Photograph courtesy of James E.
When a young man receives the Aaronic Priesthood, learning about his duties means more than simply getting to know a list of things he’s expected to do. It means deepening his commitment and testimony, as well as being ready to act.
Davin E., 14, from Alberta, Canada, understands this well, and he has found that the Fulfilling My Duty to God booklet has been a great resource in his efforts. “It teaches me that I can serve others and that I can invite others to come unto Christ, and it helps me prepare for my mission,” he says.
Working with his dad on Duty to God has been an added blessing for Davin.
As he approaches each new section of the booklet, Davin sets goals regarding what he wants to learn. Then he and his father, James, discuss how he will learn about his selected topic, as well as what he can do to act on what he learns. Once he’s done that, he has the opportunity to share what he’s learned either in family home evening or at the beginning of his teachers quorum meeting on Sunday.
His father says, “My favorite goal was Davin’s desire to learn about his priesthood duty. We searched the Doctrine and Covenants together to discover the sections pertaining to the priesthood. He then read these sections and shared what he had learned with the family and in his journal. I believe that as Davin learns and applies the truths of the gospel on his own, they will become relevant to him personally.”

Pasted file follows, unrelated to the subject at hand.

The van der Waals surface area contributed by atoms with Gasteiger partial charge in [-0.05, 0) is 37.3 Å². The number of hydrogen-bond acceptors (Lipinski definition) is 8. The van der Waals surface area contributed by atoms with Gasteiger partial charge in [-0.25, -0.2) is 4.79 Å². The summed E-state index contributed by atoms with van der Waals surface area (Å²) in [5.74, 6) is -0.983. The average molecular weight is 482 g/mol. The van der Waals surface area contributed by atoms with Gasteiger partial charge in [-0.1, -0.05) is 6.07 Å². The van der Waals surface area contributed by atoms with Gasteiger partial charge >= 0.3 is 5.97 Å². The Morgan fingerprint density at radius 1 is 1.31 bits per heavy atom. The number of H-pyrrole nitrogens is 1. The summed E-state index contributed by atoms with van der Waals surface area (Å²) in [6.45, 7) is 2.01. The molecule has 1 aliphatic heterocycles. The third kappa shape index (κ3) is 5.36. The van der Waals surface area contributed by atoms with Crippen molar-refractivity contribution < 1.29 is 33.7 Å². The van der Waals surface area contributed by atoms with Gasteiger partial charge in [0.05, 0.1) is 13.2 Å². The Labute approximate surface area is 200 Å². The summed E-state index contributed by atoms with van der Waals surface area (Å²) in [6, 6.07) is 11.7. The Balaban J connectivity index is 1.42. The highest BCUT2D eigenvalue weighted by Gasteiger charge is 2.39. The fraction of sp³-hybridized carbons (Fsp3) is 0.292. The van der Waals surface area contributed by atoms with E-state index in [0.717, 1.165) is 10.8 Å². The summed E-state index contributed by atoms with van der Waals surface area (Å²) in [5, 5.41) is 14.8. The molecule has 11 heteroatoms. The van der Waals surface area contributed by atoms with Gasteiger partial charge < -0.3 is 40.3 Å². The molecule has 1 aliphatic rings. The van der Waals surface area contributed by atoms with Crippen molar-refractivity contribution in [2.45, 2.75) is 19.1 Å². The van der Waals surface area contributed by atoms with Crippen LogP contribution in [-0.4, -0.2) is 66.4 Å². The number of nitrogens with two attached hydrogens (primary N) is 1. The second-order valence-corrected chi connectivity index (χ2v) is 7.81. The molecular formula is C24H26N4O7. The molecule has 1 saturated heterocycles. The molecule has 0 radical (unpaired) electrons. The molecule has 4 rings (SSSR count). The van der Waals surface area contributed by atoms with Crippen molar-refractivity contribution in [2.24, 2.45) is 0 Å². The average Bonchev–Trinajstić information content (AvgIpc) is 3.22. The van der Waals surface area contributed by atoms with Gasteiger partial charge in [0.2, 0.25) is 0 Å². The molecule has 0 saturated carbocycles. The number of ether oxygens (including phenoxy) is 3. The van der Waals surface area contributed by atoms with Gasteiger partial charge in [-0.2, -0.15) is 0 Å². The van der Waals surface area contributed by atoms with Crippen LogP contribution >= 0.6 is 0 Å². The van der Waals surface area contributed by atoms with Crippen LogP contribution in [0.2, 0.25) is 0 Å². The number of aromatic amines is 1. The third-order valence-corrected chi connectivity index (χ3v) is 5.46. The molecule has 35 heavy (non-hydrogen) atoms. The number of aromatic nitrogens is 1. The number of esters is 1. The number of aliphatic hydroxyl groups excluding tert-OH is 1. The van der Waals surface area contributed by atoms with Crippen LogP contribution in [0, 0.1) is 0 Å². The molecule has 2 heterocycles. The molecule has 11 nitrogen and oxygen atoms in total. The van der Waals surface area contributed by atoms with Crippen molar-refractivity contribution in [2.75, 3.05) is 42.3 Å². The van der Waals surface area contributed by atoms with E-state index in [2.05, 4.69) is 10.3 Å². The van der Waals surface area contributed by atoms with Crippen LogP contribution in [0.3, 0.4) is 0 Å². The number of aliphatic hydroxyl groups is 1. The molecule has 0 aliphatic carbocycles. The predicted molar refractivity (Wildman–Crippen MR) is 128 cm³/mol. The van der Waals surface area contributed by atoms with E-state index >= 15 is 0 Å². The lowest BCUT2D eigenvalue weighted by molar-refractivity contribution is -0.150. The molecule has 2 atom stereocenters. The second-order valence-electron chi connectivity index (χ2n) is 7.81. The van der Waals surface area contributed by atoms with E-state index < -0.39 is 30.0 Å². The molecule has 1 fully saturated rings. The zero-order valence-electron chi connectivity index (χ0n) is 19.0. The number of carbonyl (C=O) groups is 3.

As for Davin, he appreciates working together with his dad. “Doing Duty to God with my dad helps me because he has more insight than I do and knows what I need to do to become a better priesthood holder,” he says.
Davin concludes, “Duty to God improves your life, and it allows you to learn things that you discover are important. I know that fulfilling my priesthood duties helps me and others in the Church. And I know that Duty to God allows me to strengthen my testimony.”
What Will You Do?
As you learn your priesthood duties and make your plans in each section of Fulfilling My Duty to God, consider including someone, such as a parent or a quorum adviser, in your planning.
“Invite your parents … to make plans too, and work on your plans together. When you work on your plans with someone else, you support and encourage one another.”
Fulfilling My Duty to God (2010), 9.